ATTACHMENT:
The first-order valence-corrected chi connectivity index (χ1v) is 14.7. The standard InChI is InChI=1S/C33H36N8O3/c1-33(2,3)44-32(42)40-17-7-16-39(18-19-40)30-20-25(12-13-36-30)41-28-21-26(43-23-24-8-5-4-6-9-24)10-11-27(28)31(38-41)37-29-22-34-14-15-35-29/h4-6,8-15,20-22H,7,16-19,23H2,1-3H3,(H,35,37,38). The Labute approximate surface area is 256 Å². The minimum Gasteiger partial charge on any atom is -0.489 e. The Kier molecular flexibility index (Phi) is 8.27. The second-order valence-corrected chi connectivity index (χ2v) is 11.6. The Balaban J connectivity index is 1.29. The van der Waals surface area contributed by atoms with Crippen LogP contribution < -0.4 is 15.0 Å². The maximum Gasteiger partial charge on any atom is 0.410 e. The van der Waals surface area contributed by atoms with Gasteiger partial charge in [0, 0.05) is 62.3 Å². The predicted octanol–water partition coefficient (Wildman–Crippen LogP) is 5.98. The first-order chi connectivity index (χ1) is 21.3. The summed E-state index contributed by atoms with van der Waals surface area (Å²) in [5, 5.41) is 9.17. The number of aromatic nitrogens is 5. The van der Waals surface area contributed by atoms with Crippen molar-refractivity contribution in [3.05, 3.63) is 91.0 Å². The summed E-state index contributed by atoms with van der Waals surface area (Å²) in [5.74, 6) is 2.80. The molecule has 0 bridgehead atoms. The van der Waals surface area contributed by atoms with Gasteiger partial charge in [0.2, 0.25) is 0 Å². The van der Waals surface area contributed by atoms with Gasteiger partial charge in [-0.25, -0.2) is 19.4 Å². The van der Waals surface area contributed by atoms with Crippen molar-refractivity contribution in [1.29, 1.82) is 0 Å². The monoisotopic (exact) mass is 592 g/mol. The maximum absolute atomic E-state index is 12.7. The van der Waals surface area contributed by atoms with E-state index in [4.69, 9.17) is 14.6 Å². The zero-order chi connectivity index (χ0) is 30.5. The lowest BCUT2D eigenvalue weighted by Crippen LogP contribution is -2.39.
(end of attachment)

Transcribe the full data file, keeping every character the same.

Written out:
The first-order valence-corrected chi connectivity index (χ1v) is 14.7. The standard InChI is InChI=1S/C33H36N8O3/c1-33(2,3)44-32(42)40-17-7-16-39(18-19-40)30-20-25(12-13-36-30)41-28-21-26(43-23-24-8-5-4-6-9-24)10-11-27(28)31(38-41)37-29-22-34-14-15-35-29/h4-6,8-15,20-22H,7,16-19,23H2,1-3H3,(H,35,37,38). The Labute approximate surface area is 256 Å². The minimum Gasteiger partial charge on any atom is -0.489 e. The Kier molecular flexibility index (Phi) is 8.27. The second-order valence-corrected chi connectivity index (χ2v) is 11.6. The Balaban J connectivity index is 1.29. The van der Waals surface area contributed by atoms with Crippen LogP contribution < -0.4 is 15.0 Å². The maximum Gasteiger partial charge on any atom is 0.410 e. The van der Waals surface area contributed by atoms with Gasteiger partial charge in [0, 0.05) is 62.3 Å². The predicted octanol–water partition coefficient (Wildman–Crippen LogP) is 5.98. The first-order chi connectivity index (χ1) is 21.3. The summed E-state index contributed by atoms with van der Waals surface area (Å²) in [5, 5.41) is 9.17. The number of aromatic nitrogens is 5. The van der Waals surface area contributed by atoms with Crippen molar-refractivity contribution in [3.05, 3.63) is 91.0 Å². The summed E-state index contributed by atoms with van der Waals surface area (Å²) in [5.74, 6) is 2.80. The molecule has 0 bridgehead atoms. The van der Waals surface area contributed by atoms with Gasteiger partial charge in [0.2, 0.25) is 0 Å². The van der Waals surface area contributed by atoms with Gasteiger partial charge in [-0.25, -0.2) is 19.4 Å². The van der Waals surface area contributed by atoms with Crippen molar-refractivity contribution in [1.29, 1.82) is 0 Å². The monoisotopic (exact) mass is 592 g/mol. The maximum absolute atomic E-state index is 12.7. The van der Waals surface area contributed by atoms with E-state index in [4.69, 9.17) is 14.6 Å². The zero-order chi connectivity index (χ0) is 30.5. The lowest BCUT2D eigenvalue weighted by Crippen LogP contribution is -2.39.